This is par for the course "Xian Persecution." It's always the same--if they can't push their religion onto someone else, somehow, in their heads, that means you're impeding their religious rights. And it is hysterical how bent they get when the shoe is on the other foot. Worldview Weekend just published an article about a Muslim who was elected to U.S. public office on the hill. The article was freaking out about this guy swearing in on the Koran. He actually said something akin to: "So now the Koran is equal to the Bible in the halls of Congress? Doesn't swearing on the Koran mean allegiance to Islamic law rather than our Constitution? Where's the outrage?!"

    I thought--man, where's the outrage over all the years our reps have sworn allegiance on a Judeo-Xian law book rather than the Constitution...what does _that_ mean in his head?

    They totally fail to see the irony of their open and flagrant hypocrisy--time and time again. There's just no explanation for it other than some unbounded, unchecked religious egocentrism and some weird sense of superentitlement.

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  3. Christians aren't the only exclusivists in the world. It seems that atheists fall into that category as well.

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  4. ...According to the atheists' position, to say there is no god is indeed an exclusive religious position, and a bold one I might add. The atheist knows everything, has traveled the entire cosmos, and is superior to all those sheltered robotic folk who believe that they need to rely on something higher than their little finite limited minds. Preposterous. I don't think theistic claims are so illogical. It seems that many atheists only react to abuses of theism, not the core of theistic thought and life.

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  5. That is typical of the poor quality of thought that goes into Christian apologetics. Omniscience is hardly a prerequisite for refraining from belief in specific claims. One need not know everything or travel the cosmos to reject belief in your God any more than one needs to have done so to reject belief in Zeus, Ahura Mazda, or the Great Green Arkleseizure. The burden of proof for any claim rests upon the claimant, not the skeptic. One could use the "you're not omniscient, so you can't say I'm wrong, therefore I'm right" fallacy to defend belief in any claim, no matter how absurd.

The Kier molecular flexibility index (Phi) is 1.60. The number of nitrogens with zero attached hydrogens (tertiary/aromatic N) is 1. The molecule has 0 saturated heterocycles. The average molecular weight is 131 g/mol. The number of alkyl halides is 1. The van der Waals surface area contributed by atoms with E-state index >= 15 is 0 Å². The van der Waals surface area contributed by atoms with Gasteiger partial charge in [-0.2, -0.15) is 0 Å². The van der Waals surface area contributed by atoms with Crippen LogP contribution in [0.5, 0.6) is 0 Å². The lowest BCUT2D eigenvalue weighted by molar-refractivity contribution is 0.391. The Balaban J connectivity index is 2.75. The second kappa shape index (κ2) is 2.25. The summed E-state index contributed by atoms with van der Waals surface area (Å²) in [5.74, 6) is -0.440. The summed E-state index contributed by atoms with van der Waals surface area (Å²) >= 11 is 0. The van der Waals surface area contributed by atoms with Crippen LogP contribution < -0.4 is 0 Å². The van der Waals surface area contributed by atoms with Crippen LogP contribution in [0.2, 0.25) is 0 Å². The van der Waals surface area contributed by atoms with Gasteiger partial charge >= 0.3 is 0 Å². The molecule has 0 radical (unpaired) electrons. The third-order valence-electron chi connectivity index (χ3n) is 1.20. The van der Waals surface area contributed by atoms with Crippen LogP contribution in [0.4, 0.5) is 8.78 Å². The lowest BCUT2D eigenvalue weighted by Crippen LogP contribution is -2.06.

So yes, theistic claims are far more illogical than atheistic ones. You are claiming, with no credible evidence to support it, that there is a deity who has created the universe by an act of will, that this deity demands worship upon pain of eternal torture, and that this deity also came to earth in human form in order to sacrifice himself to himself, in order to "save" the human race he is supposed to have created in his own image from the consequences of mistakes this deity is actually responsible for.

    Atheists are simply claiming we don't believe that.

    Perfectly sensible when you understand it properly.

    It seems that many atheists only react to abuses of theism, not the core of theistic thought and life.

    You forget most of us started out as theists, and came to atheism as a result of questioning the beliefs we were brought up to accept. We have both studied and experienced the "core of theistic thought and life," and have concluded that it does not stand up to intellectual or moral scrutiny.

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  6. How have you come to prove that God does not exist?

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  7. ...I would like to hear you respond to this article...
    http://www.calvin.edu/academic/philosophy/virtual_library/articles/plantinga_alvin/theism_atheism_and_rationality.pdf